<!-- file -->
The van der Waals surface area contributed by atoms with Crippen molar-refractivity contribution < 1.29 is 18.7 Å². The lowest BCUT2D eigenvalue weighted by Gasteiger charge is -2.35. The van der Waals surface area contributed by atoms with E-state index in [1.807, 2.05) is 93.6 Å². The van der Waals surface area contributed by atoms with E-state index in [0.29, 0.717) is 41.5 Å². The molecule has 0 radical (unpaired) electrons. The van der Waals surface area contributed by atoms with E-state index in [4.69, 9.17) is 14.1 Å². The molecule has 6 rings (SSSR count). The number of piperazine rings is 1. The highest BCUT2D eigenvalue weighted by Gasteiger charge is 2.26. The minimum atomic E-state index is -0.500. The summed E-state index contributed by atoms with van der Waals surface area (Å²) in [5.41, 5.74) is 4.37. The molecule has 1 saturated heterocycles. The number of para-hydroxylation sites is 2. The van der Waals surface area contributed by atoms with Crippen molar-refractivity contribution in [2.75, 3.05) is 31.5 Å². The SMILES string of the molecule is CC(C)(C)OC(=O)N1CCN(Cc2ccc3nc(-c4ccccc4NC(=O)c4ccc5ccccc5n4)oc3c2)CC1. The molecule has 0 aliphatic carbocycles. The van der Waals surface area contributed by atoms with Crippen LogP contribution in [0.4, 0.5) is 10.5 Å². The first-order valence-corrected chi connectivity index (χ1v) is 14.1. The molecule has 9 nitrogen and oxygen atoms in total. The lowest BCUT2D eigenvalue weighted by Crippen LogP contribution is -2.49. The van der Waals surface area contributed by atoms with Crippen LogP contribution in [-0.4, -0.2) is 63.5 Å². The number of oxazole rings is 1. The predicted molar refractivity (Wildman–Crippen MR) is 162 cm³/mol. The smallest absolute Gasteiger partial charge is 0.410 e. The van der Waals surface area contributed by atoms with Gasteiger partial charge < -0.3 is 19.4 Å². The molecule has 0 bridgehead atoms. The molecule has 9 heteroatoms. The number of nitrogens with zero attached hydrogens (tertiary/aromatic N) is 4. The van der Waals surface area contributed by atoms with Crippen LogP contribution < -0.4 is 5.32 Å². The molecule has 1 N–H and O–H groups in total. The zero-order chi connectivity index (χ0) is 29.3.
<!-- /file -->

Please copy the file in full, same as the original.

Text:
The van der Waals surface area contributed by atoms with Crippen molar-refractivity contribution < 1.29 is 18.7 Å². The lowest BCUT2D eigenvalue weighted by Gasteiger charge is -2.35. The van der Waals surface area contributed by atoms with E-state index in [1.807, 2.05) is 93.6 Å². The van der Waals surface area contributed by atoms with E-state index in [0.29, 0.717) is 41.5 Å². The molecule has 0 radical (unpaired) electrons. The van der Waals surface area contributed by atoms with E-state index in [4.69, 9.17) is 14.1 Å². The molecule has 6 rings (SSSR count). The number of piperazine rings is 1. The highest BCUT2D eigenvalue weighted by Gasteiger charge is 2.26. The minimum atomic E-state index is -0.500. The summed E-state index contributed by atoms with van der Waals surface area (Å²) in [5.41, 5.74) is 4.37. The molecule has 1 saturated heterocycles. The number of para-hydroxylation sites is 2. The van der Waals surface area contributed by atoms with Crippen molar-refractivity contribution in [2.75, 3.05) is 31.5 Å². The SMILES string of the molecule is CC(C)(C)OC(=O)N1CCN(Cc2ccc3nc(-c4ccccc4NC(=O)c4ccc5ccccc5n4)oc3c2)CC1. The molecule has 0 aliphatic carbocycles. The van der Waals surface area contributed by atoms with Crippen LogP contribution in [0.4, 0.5) is 10.5 Å². The first-order valence-corrected chi connectivity index (χ1v) is 14.1. The molecule has 9 nitrogen and oxygen atoms in total. The lowest BCUT2D eigenvalue weighted by Crippen LogP contribution is -2.49. The van der Waals surface area contributed by atoms with Crippen LogP contribution in [-0.4, -0.2) is 63.5 Å². The number of oxazole rings is 1. The predicted molar refractivity (Wildman–Crippen MR) is 162 cm³/mol. The smallest absolute Gasteiger partial charge is 0.410 e. The van der Waals surface area contributed by atoms with Gasteiger partial charge < -0.3 is 19.4 Å². The molecule has 0 bridgehead atoms. The molecule has 9 heteroatoms. The number of nitrogens with zero attached hydrogens (tertiary/aromatic N) is 4. The van der Waals surface area contributed by atoms with Crippen LogP contribution < -0.4 is 5.32 Å². The molecule has 1 N–H and O–H groups in total. The zero-order chi connectivity index (χ0) is 29.3.